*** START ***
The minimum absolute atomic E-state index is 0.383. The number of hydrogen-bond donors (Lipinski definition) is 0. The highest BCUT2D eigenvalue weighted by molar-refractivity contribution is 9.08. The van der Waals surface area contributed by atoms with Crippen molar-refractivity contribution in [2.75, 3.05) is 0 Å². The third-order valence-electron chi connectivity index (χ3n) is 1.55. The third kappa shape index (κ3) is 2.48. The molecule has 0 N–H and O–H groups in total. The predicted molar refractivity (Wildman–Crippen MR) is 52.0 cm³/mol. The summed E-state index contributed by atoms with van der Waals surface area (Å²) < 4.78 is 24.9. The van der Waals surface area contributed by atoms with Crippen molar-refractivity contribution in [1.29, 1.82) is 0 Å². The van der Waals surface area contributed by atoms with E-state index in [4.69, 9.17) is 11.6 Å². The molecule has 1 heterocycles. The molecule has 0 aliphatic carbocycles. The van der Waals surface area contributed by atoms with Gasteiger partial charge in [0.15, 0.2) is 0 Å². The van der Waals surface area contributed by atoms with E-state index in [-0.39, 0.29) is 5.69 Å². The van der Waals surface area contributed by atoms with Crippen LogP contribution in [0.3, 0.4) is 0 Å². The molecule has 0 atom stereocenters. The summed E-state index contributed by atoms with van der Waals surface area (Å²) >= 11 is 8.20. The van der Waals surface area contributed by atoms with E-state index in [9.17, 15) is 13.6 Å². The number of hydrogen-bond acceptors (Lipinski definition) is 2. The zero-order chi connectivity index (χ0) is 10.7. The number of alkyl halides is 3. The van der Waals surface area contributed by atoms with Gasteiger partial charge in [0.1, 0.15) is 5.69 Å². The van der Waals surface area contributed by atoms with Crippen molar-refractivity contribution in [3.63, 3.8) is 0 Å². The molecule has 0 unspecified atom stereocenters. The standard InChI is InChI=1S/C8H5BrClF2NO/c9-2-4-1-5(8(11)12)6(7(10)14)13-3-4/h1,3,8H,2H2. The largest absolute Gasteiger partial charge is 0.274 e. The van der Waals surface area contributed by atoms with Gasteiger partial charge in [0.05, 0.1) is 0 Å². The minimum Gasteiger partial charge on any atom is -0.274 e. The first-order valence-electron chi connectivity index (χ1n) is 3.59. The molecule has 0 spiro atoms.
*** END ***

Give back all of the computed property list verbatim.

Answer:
The minimum absolute atomic E-state index is 0.383. The number of hydrogen-bond donors (Lipinski definition) is 0. The highest BCUT2D eigenvalue weighted by molar-refractivity contribution is 9.08. The van der Waals surface area contributed by atoms with Crippen molar-refractivity contribution in [2.75, 3.05) is 0 Å². The third-order valence-electron chi connectivity index (χ3n) is 1.55. The third kappa shape index (κ3) is 2.48. The molecule has 0 N–H and O–H groups in total. The predicted molar refractivity (Wildman–Crippen MR) is 52.0 cm³/mol. The summed E-state index contributed by atoms with van der Waals surface area (Å²) < 4.78 is 24.9. The van der Waals surface area contributed by atoms with Crippen molar-refractivity contribution in [1.29, 1.82) is 0 Å². The van der Waals surface area contributed by atoms with E-state index in [4.69, 9.17) is 11.6 Å². The molecule has 1 heterocycles. The molecule has 0 aliphatic carbocycles. The van der Waals surface area contributed by atoms with Gasteiger partial charge in [0.15, 0.2) is 0 Å². The van der Waals surface area contributed by atoms with E-state index in [-0.39, 0.29) is 5.69 Å². The van der Waals surface area contributed by atoms with Crippen LogP contribution in [0.3, 0.4) is 0 Å². The molecule has 0 atom stereocenters. The summed E-state index contributed by atoms with van der Waals surface area (Å²) >= 11 is 8.20. The van der Waals surface area contributed by atoms with E-state index in [9.17, 15) is 13.6 Å². The number of hydrogen-bond acceptors (Lipinski definition) is 2. The zero-order chi connectivity index (χ0) is 10.7. The number of alkyl halides is 3. The van der Waals surface area contributed by atoms with Gasteiger partial charge in [0.1, 0.15) is 5.69 Å². The van der Waals surface area contributed by atoms with Crippen molar-refractivity contribution in [3.63, 3.8) is 0 Å². The molecule has 0 unspecified atom stereocenters. The standard InChI is InChI=1S/C8H5BrClF2NO/c9-2-4-1-5(8(11)12)6(7(10)14)13-3-4/h1,3,8H,2H2. The largest absolute Gasteiger partial charge is 0.274 e. The van der Waals surface area contributed by atoms with Gasteiger partial charge in [0.05, 0.1) is 0 Å². The minimum Gasteiger partial charge on any atom is -0.274 e. The first-order valence-electron chi connectivity index (χ1n) is 3.59. The molecule has 0 spiro atoms.